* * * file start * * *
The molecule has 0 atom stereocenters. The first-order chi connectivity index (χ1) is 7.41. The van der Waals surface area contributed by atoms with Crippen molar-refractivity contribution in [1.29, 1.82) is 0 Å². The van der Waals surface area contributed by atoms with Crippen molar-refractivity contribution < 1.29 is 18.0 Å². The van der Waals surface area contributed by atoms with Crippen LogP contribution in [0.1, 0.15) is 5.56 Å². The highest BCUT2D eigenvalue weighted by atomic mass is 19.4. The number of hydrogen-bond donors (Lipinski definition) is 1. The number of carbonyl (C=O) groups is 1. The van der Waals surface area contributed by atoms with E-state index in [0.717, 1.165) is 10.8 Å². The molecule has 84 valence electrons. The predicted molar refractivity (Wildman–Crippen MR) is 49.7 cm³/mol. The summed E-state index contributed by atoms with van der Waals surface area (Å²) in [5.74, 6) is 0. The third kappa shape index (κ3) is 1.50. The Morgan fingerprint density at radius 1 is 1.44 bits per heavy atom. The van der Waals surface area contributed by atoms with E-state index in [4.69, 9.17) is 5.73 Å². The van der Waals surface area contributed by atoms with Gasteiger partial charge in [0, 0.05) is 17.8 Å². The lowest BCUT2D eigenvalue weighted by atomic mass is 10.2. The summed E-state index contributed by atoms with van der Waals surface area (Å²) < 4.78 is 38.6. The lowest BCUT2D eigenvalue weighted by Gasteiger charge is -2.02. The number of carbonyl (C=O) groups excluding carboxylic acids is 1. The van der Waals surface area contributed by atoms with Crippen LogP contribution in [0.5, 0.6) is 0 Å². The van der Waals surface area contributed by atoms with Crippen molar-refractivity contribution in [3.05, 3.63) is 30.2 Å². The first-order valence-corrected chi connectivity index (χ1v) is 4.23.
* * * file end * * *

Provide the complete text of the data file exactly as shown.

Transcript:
The molecule has 0 atom stereocenters. The first-order chi connectivity index (χ1) is 7.41. The van der Waals surface area contributed by atoms with Crippen molar-refractivity contribution in [1.29, 1.82) is 0 Å². The van der Waals surface area contributed by atoms with Crippen molar-refractivity contribution < 1.29 is 18.0 Å². The van der Waals surface area contributed by atoms with Crippen LogP contribution in [0.1, 0.15) is 5.56 Å². The highest BCUT2D eigenvalue weighted by atomic mass is 19.4. The number of hydrogen-bond donors (Lipinski definition) is 1. The number of carbonyl (C=O) groups is 1. The van der Waals surface area contributed by atoms with E-state index in [0.717, 1.165) is 10.8 Å². The molecule has 84 valence electrons. The predicted molar refractivity (Wildman–Crippen MR) is 49.7 cm³/mol. The summed E-state index contributed by atoms with van der Waals surface area (Å²) in [5.74, 6) is 0. The third kappa shape index (κ3) is 1.50. The Morgan fingerprint density at radius 1 is 1.44 bits per heavy atom. The van der Waals surface area contributed by atoms with E-state index in [4.69, 9.17) is 5.73 Å². The van der Waals surface area contributed by atoms with Gasteiger partial charge in [0, 0.05) is 17.8 Å². The lowest BCUT2D eigenvalue weighted by atomic mass is 10.2. The summed E-state index contributed by atoms with van der Waals surface area (Å²) < 4.78 is 38.6. The lowest BCUT2D eigenvalue weighted by Gasteiger charge is -2.02. The number of carbonyl (C=O) groups excluding carboxylic acids is 1. The van der Waals surface area contributed by atoms with Crippen LogP contribution in [0.5, 0.6) is 0 Å². The van der Waals surface area contributed by atoms with Crippen molar-refractivity contribution in [3.05, 3.63) is 30.2 Å². The first-order valence-corrected chi connectivity index (χ1v) is 4.23.